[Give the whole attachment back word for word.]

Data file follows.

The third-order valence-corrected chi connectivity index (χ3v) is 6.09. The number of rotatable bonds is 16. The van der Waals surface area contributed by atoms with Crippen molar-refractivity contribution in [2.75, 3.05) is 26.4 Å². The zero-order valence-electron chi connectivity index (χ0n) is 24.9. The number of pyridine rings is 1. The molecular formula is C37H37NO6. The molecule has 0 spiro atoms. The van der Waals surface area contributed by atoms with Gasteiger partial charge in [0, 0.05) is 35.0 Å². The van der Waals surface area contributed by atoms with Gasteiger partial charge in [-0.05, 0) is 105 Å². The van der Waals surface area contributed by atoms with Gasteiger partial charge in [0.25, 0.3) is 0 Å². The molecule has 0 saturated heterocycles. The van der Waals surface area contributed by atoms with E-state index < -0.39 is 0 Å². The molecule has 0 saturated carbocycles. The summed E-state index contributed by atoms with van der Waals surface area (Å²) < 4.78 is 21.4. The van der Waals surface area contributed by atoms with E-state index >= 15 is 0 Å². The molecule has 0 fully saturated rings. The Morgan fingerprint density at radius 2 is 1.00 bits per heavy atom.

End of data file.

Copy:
The third-order valence-corrected chi connectivity index (χ3v) is 6.09. The number of rotatable bonds is 16. The van der Waals surface area contributed by atoms with Crippen molar-refractivity contribution in [2.75, 3.05) is 26.4 Å². The zero-order valence-electron chi connectivity index (χ0n) is 24.9. The number of pyridine rings is 1. The molecular formula is C37H37NO6. The molecule has 0 spiro atoms. The van der Waals surface area contributed by atoms with Gasteiger partial charge in [0, 0.05) is 35.0 Å². The van der Waals surface area contributed by atoms with Gasteiger partial charge in [-0.05, 0) is 105 Å². The van der Waals surface area contributed by atoms with Gasteiger partial charge in [0.25, 0.3) is 0 Å². The molecule has 0 saturated heterocycles. The van der Waals surface area contributed by atoms with E-state index < -0.39 is 0 Å². The molecule has 0 saturated carbocycles. The summed E-state index contributed by atoms with van der Waals surface area (Å²) < 4.78 is 21.4. The van der Waals surface area contributed by atoms with E-state index >= 15 is 0 Å². The molecule has 0 fully saturated rings. The Morgan fingerprint density at radius 2 is 1.00 bits per heavy atom.